Money Matter

Hong Kong tax investigation

Article exclusively contributed by
Asia Progress

Paying tax is an unavoidable part of any employer or employee's duties in Hong Kong. Over the next few weeks, Legal Puzzle puts the spotlight on some issues taxpayers may encounter when their taxation affairs are reviewed by the Inland Revenue Department

How has tax investigation been performed by the Inland Revenue Department (IRD) over the past few years? In Hong Kong, tax investigation is carried out by the Field Audit and Investigation Unit, formed by the 1 April 2000 merger of the previously separate Investigation Unit and Field Audit Unit.

The unit's investigation officers are responsible for the in-depth investigation of taxpayers' taxation affairs, including the imposition of penalties and prosecution proceedings in appropriate cases. By 2001/02, there were 11 teams of investigation officers - two of whom are responsible for the criminal investigation of tax evasion. Once a taxpayer is convicted of tax evasion, custodial sentences are imposed, together with the collection of back tax and penalties.

Field audit officers conduct audits on corporate and unincorporated businesses by visiting taxpayers' business premises and reviewing their accounting records in order to ascertain whether the returns that are submitted are correct. The main objective of the field audit officer is to enhance the voluntary compliance of the taxpayer by means of the more visible presence of the IRD officers. By 2001/02, there were 12 teams of field audit officers - two of whom concentrate on anti-tax avoidance.

The major causes of tax investigation or field audit cases are generated from sources such as reports from third parties (for example, competitors or employees) transfers from other IRD units or other government departments, selected projects (such as insurance agency work or motor vehicle trading), consistent late filing or when no return is filed during the year of assessment.

External sources mainly derive from figures in the audited financial statement submitted by the taxpayer to the IRD. These include a significant credit balance in the "due to director's current account", qualified auditor's reports, unreasonable fluctuations in the gross profit ratio or net profit ratio, a significant amount of accounts receivable or accounts payable or sub-contracting charges.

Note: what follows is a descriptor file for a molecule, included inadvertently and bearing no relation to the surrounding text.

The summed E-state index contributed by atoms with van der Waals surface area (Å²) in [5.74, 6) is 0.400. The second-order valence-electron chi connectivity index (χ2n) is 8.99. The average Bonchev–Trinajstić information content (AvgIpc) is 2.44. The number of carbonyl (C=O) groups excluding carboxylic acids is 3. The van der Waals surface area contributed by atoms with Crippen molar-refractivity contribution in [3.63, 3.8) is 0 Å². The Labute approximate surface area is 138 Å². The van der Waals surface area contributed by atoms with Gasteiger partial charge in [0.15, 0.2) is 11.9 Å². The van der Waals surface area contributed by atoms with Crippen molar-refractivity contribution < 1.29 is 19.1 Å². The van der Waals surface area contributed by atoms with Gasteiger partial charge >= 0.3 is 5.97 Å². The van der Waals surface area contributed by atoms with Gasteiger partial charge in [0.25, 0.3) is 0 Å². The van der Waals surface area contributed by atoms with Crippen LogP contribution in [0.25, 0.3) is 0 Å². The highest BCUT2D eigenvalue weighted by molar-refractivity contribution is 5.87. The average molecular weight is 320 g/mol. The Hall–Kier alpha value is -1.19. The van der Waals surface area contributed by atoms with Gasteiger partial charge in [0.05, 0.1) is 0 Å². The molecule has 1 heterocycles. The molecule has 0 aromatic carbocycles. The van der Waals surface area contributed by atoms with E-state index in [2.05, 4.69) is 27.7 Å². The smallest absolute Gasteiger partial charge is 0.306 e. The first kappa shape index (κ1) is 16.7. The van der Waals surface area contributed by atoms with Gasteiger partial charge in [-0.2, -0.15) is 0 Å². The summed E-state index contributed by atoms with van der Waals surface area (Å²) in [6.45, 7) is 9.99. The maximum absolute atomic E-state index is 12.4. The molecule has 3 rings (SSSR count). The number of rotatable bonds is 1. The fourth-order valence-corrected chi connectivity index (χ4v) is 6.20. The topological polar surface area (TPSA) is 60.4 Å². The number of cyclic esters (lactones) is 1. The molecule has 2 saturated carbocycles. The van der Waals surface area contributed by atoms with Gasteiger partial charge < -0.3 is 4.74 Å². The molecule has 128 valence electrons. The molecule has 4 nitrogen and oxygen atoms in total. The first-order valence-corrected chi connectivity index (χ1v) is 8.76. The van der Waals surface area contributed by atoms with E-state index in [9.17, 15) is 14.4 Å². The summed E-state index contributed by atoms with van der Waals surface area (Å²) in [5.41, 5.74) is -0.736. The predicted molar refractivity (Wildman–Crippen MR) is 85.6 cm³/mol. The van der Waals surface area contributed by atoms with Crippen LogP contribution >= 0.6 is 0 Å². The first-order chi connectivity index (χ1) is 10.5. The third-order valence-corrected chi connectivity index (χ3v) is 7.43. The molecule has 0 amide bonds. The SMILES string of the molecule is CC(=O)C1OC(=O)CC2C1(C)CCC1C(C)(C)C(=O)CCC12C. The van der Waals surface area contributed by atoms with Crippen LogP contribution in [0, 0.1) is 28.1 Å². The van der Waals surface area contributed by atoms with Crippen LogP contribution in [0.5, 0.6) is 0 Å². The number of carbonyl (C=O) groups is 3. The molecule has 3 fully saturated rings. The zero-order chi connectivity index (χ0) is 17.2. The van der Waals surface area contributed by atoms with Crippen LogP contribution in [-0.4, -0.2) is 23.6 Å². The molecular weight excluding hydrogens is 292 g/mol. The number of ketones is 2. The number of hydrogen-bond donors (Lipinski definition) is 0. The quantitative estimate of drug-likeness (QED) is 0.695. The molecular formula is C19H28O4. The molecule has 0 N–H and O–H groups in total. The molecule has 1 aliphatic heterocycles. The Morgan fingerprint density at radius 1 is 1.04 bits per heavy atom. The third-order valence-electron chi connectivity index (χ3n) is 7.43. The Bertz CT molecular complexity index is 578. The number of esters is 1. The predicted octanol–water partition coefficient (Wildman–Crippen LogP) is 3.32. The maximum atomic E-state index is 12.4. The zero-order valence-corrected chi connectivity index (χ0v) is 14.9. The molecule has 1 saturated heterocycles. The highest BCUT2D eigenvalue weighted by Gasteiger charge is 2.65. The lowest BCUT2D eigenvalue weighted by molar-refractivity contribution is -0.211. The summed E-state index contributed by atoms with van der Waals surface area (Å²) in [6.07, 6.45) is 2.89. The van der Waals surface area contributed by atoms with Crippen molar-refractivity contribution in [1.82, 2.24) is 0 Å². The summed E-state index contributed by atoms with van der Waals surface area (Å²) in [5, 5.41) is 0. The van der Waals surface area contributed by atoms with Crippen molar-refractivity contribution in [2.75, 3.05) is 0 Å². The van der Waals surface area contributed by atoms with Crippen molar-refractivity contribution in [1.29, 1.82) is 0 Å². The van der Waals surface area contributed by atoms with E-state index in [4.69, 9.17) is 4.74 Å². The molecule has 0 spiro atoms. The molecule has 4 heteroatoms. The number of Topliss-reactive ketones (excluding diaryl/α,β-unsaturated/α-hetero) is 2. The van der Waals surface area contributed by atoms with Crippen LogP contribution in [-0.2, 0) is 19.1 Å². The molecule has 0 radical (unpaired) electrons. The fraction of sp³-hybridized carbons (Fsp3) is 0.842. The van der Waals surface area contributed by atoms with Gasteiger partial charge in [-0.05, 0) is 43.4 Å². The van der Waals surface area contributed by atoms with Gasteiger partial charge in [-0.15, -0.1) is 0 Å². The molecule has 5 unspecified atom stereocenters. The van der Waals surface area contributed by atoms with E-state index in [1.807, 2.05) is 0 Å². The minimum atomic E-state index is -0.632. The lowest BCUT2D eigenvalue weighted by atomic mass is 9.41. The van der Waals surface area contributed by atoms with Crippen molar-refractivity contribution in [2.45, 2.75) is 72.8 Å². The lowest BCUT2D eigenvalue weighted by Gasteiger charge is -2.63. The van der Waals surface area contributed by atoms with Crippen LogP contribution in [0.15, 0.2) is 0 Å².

Our next article in Legal Puzzle will examine the ins and outs of profit tax and put a specific case study under the microscope.

Q&A about Hong Kong tax investigation
Q1 How effective are field audits and investigations?
A1 According to the 2001/02 Annual Report of the IRD, the Field Audit and Investigation Unit completed 1,921 cases and assessed back tax and penalties of about HK$2.1 billion (table 1):
Results 1998/99 1999/00 2000/01 2001/02
Number of
cases completed
1,812 1,874 1,920 1,921
Understated earnings
and profit (HK$ million)
9,075.20 10,232.30 9,310.80 8,940.90
Average understated earnings
and profit (HK$ million)
5.0 5.5 4.8 4.7
Back tax and penalties
assessed (HK$ million)
2,171.30 2,318.90 2,154.80 2,101.50
Back tax and penalties
collected (HK$ million)
2,074.70 2,147.80 1,962.40 1,787.60
Table 1: Sourced from the IRD annual report

Before the merger of the Field Audit and Investigation Unit in 2000, the Field Audit completed 948 cases in 1999/00 and collected about HK$1.2 billion of back tax and penalties (table 2). The average discrepancies' detection rate of the Field Audit Unit was above 95 percent from 1996/97 to 1999/00.
Results 1996/97 1997/98 1998/99 1999/00
Number of cases completed 912 915 911 948
Understated earnings
and profits (HK$ million)
3,989.4 4,845.0 5,245.2 6,283.4
Back tax and penalties
collected (HK$ million)
1,145.1 1,126.6 1,176.2 1,194.4
Table 2: Sourced from the IRD annual report

Q2 How do tax investigation procedures work?
A2 Tax investigation procedures are composed of five major steps, as detailed below. The duration of an overall investigation will largely depend on the completeness of information that the taxpayer has available, as well as the complexity of the case. On average, a field audit case should be settled within six months in order to settle for a lower penalty, while investigation cases may last longer. The upcoming issues will elaborate on the investigation procedure and how to deal with tax review processes.

Taken from Career Times 12 December 2003

(Last review date: 23 August 2013)

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Disclaimer: The opinions expressed in this article are those of the contributor.

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